MapR Streams: Big Data Analysis In Real-Time

MapR is again beefing up its real-time efforts for big data with the release of MapR Streams. Here's how it works.

William Terdoslavich, Freelance Writer

December 8, 2015

3 Min Read
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Big data vendors are all trying to give their customers something called "situational awareness" -- delivering systems that provide real-time insight into sales, transactions, and other data. MapR, one of the top three Apache Hadoop distribution companies (Cloudera and Hortonworks are the other two), will get closer to that goal with the release of MapR Streams.

The company describes the technology as a real-time "global event streaming system," which will be delivered as part of its MapR Converged Data Platform in early 2016.

MapR Streams connects and tracks multiple data streams among multiple sources. Developers can use Streams to build scalable high-volume systems that can handle billions of messages among millions of topics spread out over thousands of locations.

"The operating system does a great job with processing, but lags as a data platform," Jack Norris, Chief Marketing Officer at MapR, told InformationWeek in an interview. While analysis is possible once the data is collected, it hasn't been so easy to do while the data is in stream and in use. Norris said that customers want to know what is happening in the present, rather than finding out at sundown what happened during the day.

MapR Streams aims to eliminate that time delay by allowing real-time analysis of data, regardless of source. The strategy behind the solution is to concentrate processing in the layer between the data and the apps, and identifying what type of data is being analyzed (files, tables, documents, or streams) rather than classifying it according to the silo it was drawn from.

This requires a change in architecture rather than a rearrangement of existing apps, Norris said, and that poses a challenge. "Some of it is scale. Some of it is the disparity of sources. Some of it is global synchronization, which requires sophisticated replication.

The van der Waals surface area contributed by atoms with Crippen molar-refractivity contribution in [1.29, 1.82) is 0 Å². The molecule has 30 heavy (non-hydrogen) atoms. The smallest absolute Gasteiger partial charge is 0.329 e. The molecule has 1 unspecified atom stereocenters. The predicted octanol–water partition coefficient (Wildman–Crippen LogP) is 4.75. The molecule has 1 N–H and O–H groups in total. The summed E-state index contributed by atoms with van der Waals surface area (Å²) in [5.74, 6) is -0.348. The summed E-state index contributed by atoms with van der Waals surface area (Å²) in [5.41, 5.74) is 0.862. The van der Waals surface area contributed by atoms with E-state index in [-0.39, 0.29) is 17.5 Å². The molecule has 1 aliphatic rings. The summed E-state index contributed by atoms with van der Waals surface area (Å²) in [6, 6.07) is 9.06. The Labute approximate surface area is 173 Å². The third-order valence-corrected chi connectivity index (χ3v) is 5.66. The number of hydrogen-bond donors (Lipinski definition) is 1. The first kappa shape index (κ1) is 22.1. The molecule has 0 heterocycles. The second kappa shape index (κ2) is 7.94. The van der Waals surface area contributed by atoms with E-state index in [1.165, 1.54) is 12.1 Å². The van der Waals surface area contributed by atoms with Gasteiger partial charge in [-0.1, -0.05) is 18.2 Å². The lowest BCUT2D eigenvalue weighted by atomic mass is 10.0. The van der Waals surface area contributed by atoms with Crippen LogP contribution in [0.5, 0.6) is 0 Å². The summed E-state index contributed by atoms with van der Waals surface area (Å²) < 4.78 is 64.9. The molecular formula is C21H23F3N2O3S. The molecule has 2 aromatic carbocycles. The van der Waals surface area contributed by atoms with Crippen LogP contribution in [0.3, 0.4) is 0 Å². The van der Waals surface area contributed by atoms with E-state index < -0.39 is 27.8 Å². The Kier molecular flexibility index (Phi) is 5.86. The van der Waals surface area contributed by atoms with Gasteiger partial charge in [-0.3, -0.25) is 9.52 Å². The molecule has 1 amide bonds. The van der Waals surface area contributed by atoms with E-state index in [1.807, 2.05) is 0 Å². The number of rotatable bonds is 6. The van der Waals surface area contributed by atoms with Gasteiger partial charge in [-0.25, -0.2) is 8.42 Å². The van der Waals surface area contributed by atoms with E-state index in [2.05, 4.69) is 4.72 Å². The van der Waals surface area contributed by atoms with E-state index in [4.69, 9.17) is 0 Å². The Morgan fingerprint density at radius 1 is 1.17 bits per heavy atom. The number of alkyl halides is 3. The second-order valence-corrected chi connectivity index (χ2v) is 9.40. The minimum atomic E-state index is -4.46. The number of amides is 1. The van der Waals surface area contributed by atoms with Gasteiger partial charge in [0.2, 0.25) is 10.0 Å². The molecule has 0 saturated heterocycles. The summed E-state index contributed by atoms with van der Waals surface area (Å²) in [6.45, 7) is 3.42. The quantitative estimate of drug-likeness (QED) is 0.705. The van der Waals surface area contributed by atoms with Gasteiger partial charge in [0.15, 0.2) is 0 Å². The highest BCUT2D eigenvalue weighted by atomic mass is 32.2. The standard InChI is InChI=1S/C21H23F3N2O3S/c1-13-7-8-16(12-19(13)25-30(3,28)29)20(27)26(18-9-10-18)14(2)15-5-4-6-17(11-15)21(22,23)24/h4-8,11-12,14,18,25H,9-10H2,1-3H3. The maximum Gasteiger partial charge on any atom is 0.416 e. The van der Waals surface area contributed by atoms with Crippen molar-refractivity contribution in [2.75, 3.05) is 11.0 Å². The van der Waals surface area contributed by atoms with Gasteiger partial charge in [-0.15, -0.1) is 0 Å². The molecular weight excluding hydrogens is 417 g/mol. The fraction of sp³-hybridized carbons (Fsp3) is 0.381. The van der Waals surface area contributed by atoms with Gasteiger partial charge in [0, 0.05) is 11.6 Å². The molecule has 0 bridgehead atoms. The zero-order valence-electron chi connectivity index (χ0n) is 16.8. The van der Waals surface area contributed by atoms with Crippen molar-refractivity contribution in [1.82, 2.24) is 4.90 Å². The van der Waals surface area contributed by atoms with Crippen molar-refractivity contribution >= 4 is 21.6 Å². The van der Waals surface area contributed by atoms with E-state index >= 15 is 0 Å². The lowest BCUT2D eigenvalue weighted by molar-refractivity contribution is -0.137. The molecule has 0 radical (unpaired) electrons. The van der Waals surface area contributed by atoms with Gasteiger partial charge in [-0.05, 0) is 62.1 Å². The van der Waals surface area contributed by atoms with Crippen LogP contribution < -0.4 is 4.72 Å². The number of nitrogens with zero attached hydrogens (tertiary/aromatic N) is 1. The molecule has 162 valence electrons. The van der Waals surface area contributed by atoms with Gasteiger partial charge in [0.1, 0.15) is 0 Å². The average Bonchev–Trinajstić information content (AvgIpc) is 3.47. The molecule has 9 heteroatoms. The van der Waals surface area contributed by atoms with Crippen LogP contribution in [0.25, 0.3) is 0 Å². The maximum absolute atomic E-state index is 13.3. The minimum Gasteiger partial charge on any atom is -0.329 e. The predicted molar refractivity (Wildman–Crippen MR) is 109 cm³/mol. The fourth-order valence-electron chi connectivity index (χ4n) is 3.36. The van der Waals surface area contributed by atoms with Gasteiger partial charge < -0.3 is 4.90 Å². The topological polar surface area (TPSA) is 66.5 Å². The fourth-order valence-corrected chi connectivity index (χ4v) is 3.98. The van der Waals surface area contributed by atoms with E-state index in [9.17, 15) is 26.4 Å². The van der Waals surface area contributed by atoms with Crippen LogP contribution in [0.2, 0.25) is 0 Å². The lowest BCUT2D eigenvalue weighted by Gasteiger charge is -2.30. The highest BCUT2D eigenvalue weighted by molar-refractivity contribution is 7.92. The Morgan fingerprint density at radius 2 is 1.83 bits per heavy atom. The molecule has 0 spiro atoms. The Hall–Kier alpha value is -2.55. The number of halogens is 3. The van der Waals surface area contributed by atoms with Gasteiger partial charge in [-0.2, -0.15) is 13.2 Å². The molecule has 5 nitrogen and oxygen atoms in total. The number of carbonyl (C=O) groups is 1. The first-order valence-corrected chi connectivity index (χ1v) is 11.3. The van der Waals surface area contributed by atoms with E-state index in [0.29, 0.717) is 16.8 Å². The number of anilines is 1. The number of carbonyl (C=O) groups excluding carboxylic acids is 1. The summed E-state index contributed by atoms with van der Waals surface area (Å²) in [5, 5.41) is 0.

"Big data is generated one event at a time," Norris said. "The sum total of all that is big data." Without applying analysis to the live stream, the data simply goes into a repository and sits there until analyzed. With MapR Stream, consolidation happens in minutes, not at the end of the day.

That consolidation provides the view of "what is happening." But that view alone can lead to an operational paradigm shift in certain industries, depending on how the technology gets used.

[Find out more about MapR's real-time efforts. Read MapR Drafts JSON to Work With Hadoop.]

The system enables developers to unite analytics, transactions, and stream-processing while reducing data duplication and minimizing cluster sprawl. Cross-site replication allows the construction of global real-time apps that can provide reliable message delivery and order consistency. MapR Streams can interface with other Apache Software Foundation big data projects including Spark Streaming, Apache Storm, Apache Flink, and Apache Apex. 

Norris called the new architecture "the biggest change in enterprise computing in decades."

Why? He gave several examples. Take online retailing, where a big data insight can suggest additional, related products to add to a transaction. Do that half a million times over the course of a year and one can realize significant additional revenue.

The technique can be applied to credit card transactions, using risk mitigation to avoid the cost of fraud. It can also be used in the oil and gas industry to monitor pipeline and refinery equipment and identify scheduling opportunities for preventive maintenance without disrupting continuous operations.

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About the Author(s)

William Terdoslavich

Freelance Writer

William Terdoslavich is an experienced writer with a working understanding of business, information technology, airlines, politics, government, and history, having worked at Mobile Computing & Communications, Computer Reseller News, Tour and Travel News, and Computer Systems News. He is returning to computer journalism after a long stint as a book author, book contributor, and stay-at-home father. 

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